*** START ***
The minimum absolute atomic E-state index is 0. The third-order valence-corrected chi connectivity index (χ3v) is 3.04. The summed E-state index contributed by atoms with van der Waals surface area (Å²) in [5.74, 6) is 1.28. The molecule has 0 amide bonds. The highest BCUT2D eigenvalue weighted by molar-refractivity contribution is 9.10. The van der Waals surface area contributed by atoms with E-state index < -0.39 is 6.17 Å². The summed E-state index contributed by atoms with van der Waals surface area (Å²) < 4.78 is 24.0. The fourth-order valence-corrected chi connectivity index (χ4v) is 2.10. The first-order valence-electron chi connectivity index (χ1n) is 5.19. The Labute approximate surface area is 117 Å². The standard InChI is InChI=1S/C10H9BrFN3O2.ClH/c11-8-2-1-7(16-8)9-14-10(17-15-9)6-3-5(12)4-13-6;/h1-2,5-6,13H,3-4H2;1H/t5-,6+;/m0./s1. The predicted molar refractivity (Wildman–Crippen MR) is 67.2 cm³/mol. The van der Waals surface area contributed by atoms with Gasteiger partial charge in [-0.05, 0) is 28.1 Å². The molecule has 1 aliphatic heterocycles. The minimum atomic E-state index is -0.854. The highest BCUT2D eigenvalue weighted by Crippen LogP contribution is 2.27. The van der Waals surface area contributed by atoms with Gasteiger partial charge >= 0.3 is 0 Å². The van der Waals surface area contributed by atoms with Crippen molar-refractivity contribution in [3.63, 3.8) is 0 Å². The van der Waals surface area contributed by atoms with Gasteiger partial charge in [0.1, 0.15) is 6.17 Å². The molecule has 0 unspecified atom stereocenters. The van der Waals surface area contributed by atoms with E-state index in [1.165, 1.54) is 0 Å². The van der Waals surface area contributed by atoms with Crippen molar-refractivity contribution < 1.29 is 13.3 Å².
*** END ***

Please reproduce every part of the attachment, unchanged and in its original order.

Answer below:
The minimum absolute atomic E-state index is 0. The third-order valence-corrected chi connectivity index (χ3v) is 3.04. The summed E-state index contributed by atoms with van der Waals surface area (Å²) in [5.74, 6) is 1.28. The molecule has 0 amide bonds. The highest BCUT2D eigenvalue weighted by molar-refractivity contribution is 9.10. The van der Waals surface area contributed by atoms with E-state index < -0.39 is 6.17 Å². The summed E-state index contributed by atoms with van der Waals surface area (Å²) < 4.78 is 24.0. The fourth-order valence-corrected chi connectivity index (χ4v) is 2.10. The first-order valence-electron chi connectivity index (χ1n) is 5.19. The Labute approximate surface area is 117 Å². The standard InChI is InChI=1S/C10H9BrFN3O2.ClH/c11-8-2-1-7(16-8)9-14-10(17-15-9)6-3-5(12)4-13-6;/h1-2,5-6,13H,3-4H2;1H/t5-,6+;/m0./s1. The predicted molar refractivity (Wildman–Crippen MR) is 67.2 cm³/mol. The van der Waals surface area contributed by atoms with Gasteiger partial charge in [-0.05, 0) is 28.1 Å². The molecule has 1 aliphatic heterocycles. The minimum atomic E-state index is -0.854. The highest BCUT2D eigenvalue weighted by Crippen LogP contribution is 2.27. The van der Waals surface area contributed by atoms with Gasteiger partial charge >= 0.3 is 0 Å². The van der Waals surface area contributed by atoms with Crippen molar-refractivity contribution in [3.63, 3.8) is 0 Å². The van der Waals surface area contributed by atoms with Gasteiger partial charge in [0.1, 0.15) is 6.17 Å². The molecule has 0 unspecified atom stereocenters. The van der Waals surface area contributed by atoms with E-state index in [1.165, 1.54) is 0 Å². The van der Waals surface area contributed by atoms with Crippen molar-refractivity contribution < 1.29 is 13.3 Å².